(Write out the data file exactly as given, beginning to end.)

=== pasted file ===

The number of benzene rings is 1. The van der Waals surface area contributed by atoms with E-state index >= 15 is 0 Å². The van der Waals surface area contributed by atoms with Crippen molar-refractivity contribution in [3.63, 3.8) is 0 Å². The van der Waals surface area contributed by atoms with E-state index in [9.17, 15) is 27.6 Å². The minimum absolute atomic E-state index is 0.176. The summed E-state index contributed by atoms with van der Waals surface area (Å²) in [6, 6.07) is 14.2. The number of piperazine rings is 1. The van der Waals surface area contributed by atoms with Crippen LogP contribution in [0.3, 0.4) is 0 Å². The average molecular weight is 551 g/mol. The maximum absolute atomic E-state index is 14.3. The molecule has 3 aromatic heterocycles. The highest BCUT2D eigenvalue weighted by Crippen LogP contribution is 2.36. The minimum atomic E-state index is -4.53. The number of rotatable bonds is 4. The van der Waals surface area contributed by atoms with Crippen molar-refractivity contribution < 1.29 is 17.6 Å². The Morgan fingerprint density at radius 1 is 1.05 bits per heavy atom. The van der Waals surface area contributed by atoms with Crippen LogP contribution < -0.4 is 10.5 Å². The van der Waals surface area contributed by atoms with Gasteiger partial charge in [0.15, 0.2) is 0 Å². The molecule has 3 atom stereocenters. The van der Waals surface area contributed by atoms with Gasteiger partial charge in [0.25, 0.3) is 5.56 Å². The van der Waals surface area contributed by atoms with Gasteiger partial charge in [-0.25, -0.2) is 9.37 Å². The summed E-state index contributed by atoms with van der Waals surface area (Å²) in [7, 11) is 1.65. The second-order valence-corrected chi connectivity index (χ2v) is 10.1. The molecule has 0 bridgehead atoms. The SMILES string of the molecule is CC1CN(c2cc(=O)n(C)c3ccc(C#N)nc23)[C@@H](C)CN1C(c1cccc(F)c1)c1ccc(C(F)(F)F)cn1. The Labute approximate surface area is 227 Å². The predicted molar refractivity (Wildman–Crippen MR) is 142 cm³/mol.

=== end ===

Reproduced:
The number of benzene rings is 1. The van der Waals surface area contributed by atoms with E-state index >= 15 is 0 Å². The van der Waals surface area contributed by atoms with Crippen molar-refractivity contribution in [3.63, 3.8) is 0 Å². The van der Waals surface area contributed by atoms with E-state index in [9.17, 15) is 27.6 Å². The minimum absolute atomic E-state index is 0.176. The summed E-state index contributed by atoms with van der Waals surface area (Å²) in [6, 6.07) is 14.2. The number of piperazine rings is 1. The van der Waals surface area contributed by atoms with Crippen LogP contribution in [0.3, 0.4) is 0 Å². The average molecular weight is 551 g/mol. The maximum absolute atomic E-state index is 14.3. The molecule has 3 aromatic heterocycles. The highest BCUT2D eigenvalue weighted by Crippen LogP contribution is 2.36. The minimum atomic E-state index is -4.53. The number of rotatable bonds is 4. The van der Waals surface area contributed by atoms with Crippen molar-refractivity contribution < 1.29 is 17.6 Å². The Morgan fingerprint density at radius 1 is 1.05 bits per heavy atom. The van der Waals surface area contributed by atoms with Crippen LogP contribution < -0.4 is 10.5 Å². The van der Waals surface area contributed by atoms with Gasteiger partial charge in [0.15, 0.2) is 0 Å². The molecule has 3 atom stereocenters. The van der Waals surface area contributed by atoms with Gasteiger partial charge in [0.25, 0.3) is 5.56 Å². The van der Waals surface area contributed by atoms with Gasteiger partial charge in [-0.25, -0.2) is 9.37 Å². The summed E-state index contributed by atoms with van der Waals surface area (Å²) in [7, 11) is 1.65. The second-order valence-corrected chi connectivity index (χ2v) is 10.1. The molecule has 0 bridgehead atoms. The SMILES string of the molecule is CC1CN(c2cc(=O)n(C)c3ccc(C#N)nc23)[C@@H](C)CN1C(c1cccc(F)c1)c1ccc(C(F)(F)F)cn1. The Labute approximate surface area is 227 Å². The predicted molar refractivity (Wildman–Crippen MR) is 142 cm³/mol.